Runoff from upland areas (both on and below the land surface) can cause coastal erosion. Changes to the landscape due to changes in land use over time can change runoff patterns and/or increase the amount of water that is moving through the area, again contributing to added stress on the shoreline. Drainage, consequently, is a key factor in bluff stability. Actions that increase surface and subsurface water flow to a coastal bluff, such as ditching, construction of new impervious area (roofs, roads/driveways, paths, etc.), changes to natural grading, and removal of or changes to vegetation, can contribute to destabilization of the coastal bluff and cause soil erosion. Saturated soils add weight to coastal bluffs and can weaken stability, contributing to increased risk of slumping or landslides.

When surface water collected by roofs, driveways, paths, and lawns flows toward and down the bluff face, erosion can accelerate over time or in some cases the bluff can collapse. Walkways down the face of a bluff can also concentrate surface water flow and contribute to bluff instability. Drainage may be a contributing factor to coastal erosion even when signs of surface erosion are not evident due to the presence of subsurface water within the soil profile. Seepage of water out of the bluff face, in addition to surface erosion due to runoff and wave action, can often be a large contributor to coastal bluff erosion.

Addressing drainage issues requires a detailed understanding of the root causes of the water issues, as well as the soil conditions on the site. In most cases, Best Management Practices (BMPs) can be applied to mitigate or improve drainage. The Maine Erosion and Sediment Control BMP Manualprovides a detailed description of the recommended structural and non-structural methods to mitigate erosion. The best solution for a given drainage issue may involve the construction of one or a combination of BMPs, such as curtain drains, catch basins, open and closed ditches, french drains, dry wells, etc.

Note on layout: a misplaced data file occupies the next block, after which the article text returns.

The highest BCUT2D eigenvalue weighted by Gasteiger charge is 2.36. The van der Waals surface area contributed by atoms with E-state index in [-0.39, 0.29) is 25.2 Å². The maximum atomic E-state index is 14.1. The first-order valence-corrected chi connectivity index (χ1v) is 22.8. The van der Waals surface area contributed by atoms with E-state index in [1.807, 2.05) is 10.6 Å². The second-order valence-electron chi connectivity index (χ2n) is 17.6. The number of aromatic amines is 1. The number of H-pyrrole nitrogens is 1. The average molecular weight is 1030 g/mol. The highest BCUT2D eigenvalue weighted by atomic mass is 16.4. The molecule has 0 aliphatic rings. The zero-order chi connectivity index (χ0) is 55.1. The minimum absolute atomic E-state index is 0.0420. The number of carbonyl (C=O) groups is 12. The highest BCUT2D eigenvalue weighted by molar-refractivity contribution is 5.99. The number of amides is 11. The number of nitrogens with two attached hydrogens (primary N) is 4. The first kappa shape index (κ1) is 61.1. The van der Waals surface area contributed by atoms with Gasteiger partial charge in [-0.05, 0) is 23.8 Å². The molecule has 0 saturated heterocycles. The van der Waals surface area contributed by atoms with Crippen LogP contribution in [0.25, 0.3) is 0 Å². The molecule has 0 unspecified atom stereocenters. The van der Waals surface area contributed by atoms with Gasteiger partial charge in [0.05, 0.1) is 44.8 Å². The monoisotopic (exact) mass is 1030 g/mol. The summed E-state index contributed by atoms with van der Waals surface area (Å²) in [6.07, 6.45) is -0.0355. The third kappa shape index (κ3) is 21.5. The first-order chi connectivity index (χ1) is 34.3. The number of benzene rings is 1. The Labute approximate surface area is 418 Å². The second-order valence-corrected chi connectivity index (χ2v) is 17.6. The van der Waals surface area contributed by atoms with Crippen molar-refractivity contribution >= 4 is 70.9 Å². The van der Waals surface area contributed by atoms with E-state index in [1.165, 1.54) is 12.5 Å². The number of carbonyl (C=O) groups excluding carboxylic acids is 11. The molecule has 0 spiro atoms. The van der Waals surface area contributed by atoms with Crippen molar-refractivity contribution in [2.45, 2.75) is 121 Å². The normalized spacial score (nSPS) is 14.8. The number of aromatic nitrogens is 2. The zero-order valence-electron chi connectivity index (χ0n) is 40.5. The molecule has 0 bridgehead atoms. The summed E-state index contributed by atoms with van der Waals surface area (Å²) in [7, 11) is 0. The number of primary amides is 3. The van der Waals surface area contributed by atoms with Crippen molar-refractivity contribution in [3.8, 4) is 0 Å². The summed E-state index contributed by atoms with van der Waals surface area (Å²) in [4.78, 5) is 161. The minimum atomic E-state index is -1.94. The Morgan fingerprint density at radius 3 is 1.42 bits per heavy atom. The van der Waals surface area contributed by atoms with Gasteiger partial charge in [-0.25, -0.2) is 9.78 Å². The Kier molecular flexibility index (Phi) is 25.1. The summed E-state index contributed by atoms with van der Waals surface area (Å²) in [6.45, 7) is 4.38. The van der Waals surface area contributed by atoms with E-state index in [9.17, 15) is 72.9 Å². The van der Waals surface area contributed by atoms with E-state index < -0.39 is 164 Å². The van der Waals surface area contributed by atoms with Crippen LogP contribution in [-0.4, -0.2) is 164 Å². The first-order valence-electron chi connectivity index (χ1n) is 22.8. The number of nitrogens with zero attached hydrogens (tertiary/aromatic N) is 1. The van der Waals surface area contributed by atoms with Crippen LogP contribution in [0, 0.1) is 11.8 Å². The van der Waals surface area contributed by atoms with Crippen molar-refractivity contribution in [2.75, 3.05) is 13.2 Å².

Follow the steps below to gain the environmental and regulatory information needed for decision making. The steps are listed in general order, although some steps may be conducted concurrently.

1) Contact local, state and/or federal officials to obtain regulatory advice. Individuals experienced with coastal regulations may not need to seek regulatory advice in all cases; however, if in doubt seek advice before proceeding with a project.

2) Obtain an assessment from a certified engineer, landscape architect, or other qualified environmental professional. In most cases, local, state, and/or federal regulators can help identify the best professional discipline to assist with a specific project.

3) Owners of coastal property along eroding bluffs or near landslide-prone areas should check their insurance coverage to make sure they have adequate liability coverage related to loss due to landslides or shoreline erosion, as well as flood insurance.

4) If implementation of one or more Best Management Practices (BMPs) is recommended, develop an erosion mitigation plan.

5) Be neighborly. If the plan involves work at or near a property boundary, consider sharing the plan with the abutter(s) to make sure they fully understand the work to be performed and the potential impact to drainage on their property. This consultation is a courtesy at this stage, and not a regulatory mandate, however obtaining “buy in” from abutter(s) can potentially avoid neighbor disputes that lead to costly permitting and/or construction delays.

6) Share plans with local code enforcement to determine what, if any, local ordinances apply. Local Shoreland Zoning requirements will determine the acceptable location for structures such as drainage features, catch basins, roads/driveways, paths, etc.

7) If the plan involves alterations within 75 feet of highest annual tide (HAT), within or adjacent to another protected natural resource as defined by the Maine Natural Resources Protection Act (NRPA), or within a development permitted by the Site Location of Development Act (Site Law), a permit will likely be required.

8) If the plan involves work below the HAT, and/or in a freshwater wetland or habitat for endangered or threatened species, a federal permit under the Federal Clean Water Act and Rivers and Harbors Act may be required. Share the plan with all applicable federal authorities to determine which permits may be necessary.

9) It is good general practice to hire contractors that are experienced with coastal stabilization projects and the implementation of Best Management Practices.